Pre-Exposure, But Not Overshadowing, Inhibits Nocebo Hyperalgesia

Published:February 23, 2021DOI:


      • Nocebo hyperalgesia can be established via conditioning.
      • Pre-exposing individuals to treatment cues inhibits conditioned nocebo hyperalgesia.
      • Overshadowing with audio-visual cues did not reduce conditioned nocebo hyperalgesia.
      • Pre-exposure may be an effective method of reducing nocebo hyperalgesia clinically.


      Nocebo hyperalgesia is a pervasive problem that significantly adds to the burden of pain. Conditioning is a key mechanism of nocebo hyperalgesia and recent evidence indicates that, once established, nocebo hyperalgesia is resistant to extinction. This means that preventive strategies are critical. We therefore tested whether two novel strategies – overshadowing (Experiment 1) and pre-exposure (Experiment 2) – could inhibit conditioned nocebo hyperalgesia. Overshadowing involves introducing additional cues during conditioning that should compete with and overshadow learning about the target nocebo cue. Pre-exposure involves pre-exposing the target nocebo cue in the absence of pain, which should diminish its ability to become associated with pain later. In both studies, healthy volunteers (N = 141) received exposure to a series of electrocutaneous pain stimuli with and without a sham electrode ‘activated’, which they were led to believe was a genuine hyperalgesic treatment. Nocebo conditioning was achieved by pairing sham activation with high pain prior to testing at equivalent pain intensity. In both studies, standard nocebo conditioning led to clear nocebo hyperalgesia relative to natural history controls. In Experiment 1, there was no evidence that overshadowing attenuated nocebo hyperalgesia. Importantly, however, Experiment 2 found that pre-exposure successfully attenuated nocebo hyperalgesia with post hoc analysis suggesting that this effect was dose-dependent. These findings provide novel evidence that pre-exposure, but not overshadowing, could be a cheap and effective way for mitigating the substantial harm caused by conditioned nocebo hyperalgesia in clinical settings.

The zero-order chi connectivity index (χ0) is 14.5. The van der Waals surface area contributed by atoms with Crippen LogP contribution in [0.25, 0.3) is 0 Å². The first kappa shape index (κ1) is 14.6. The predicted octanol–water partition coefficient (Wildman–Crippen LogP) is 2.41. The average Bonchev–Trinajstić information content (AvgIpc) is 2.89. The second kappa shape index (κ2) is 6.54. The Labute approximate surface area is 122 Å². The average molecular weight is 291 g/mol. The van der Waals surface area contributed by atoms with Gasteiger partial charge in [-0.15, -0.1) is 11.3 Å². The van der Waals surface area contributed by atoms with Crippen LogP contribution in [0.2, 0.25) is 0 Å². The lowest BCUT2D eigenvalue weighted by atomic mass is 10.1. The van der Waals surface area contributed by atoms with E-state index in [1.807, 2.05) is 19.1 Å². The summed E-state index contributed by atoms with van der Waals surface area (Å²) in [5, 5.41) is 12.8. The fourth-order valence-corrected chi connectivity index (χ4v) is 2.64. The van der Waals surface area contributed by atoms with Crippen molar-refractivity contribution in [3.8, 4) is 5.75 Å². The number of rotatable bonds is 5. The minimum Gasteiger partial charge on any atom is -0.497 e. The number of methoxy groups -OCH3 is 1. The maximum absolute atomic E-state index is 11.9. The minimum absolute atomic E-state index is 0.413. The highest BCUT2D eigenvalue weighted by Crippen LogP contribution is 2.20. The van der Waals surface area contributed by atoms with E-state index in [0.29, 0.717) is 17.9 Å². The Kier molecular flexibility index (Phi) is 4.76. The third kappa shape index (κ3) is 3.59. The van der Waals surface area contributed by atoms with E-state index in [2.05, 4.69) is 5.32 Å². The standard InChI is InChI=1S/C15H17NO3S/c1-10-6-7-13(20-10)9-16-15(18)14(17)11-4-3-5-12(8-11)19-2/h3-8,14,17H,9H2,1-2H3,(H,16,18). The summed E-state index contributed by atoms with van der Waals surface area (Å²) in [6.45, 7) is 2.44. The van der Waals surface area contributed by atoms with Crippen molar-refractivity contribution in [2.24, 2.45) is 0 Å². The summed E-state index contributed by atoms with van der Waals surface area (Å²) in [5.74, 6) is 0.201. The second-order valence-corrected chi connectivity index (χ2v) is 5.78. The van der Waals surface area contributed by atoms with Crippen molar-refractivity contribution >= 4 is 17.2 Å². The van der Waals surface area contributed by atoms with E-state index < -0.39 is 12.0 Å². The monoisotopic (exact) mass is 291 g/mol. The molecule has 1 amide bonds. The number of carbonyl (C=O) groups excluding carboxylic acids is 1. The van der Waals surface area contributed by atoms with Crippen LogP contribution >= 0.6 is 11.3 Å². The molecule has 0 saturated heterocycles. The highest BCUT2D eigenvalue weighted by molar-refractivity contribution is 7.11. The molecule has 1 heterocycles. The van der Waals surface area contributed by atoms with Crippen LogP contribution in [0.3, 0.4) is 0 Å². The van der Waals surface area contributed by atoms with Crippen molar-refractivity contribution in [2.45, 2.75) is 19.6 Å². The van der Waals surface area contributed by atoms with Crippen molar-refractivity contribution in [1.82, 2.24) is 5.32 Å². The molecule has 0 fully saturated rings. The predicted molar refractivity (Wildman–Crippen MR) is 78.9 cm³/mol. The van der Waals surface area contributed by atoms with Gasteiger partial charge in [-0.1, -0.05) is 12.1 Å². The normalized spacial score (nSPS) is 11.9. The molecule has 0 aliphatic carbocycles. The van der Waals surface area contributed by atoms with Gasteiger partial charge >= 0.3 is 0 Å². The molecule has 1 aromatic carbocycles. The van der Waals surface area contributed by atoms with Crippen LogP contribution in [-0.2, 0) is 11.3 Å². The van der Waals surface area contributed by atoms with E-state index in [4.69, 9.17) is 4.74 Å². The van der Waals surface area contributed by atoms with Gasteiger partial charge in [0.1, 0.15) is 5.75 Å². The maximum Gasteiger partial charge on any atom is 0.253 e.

Nocebo hyperalgesia causes substantial patient burden with few preventive options available. Our study found novel evidence that pre-exposing treatment cues without pain, but not overshadowing them with other cues, has the capacity to inhibit conditioned nocebo hyperalgesia. Pre-exposure may therefore be an effective preventive strategy to combat nocebo hyperalgesia.

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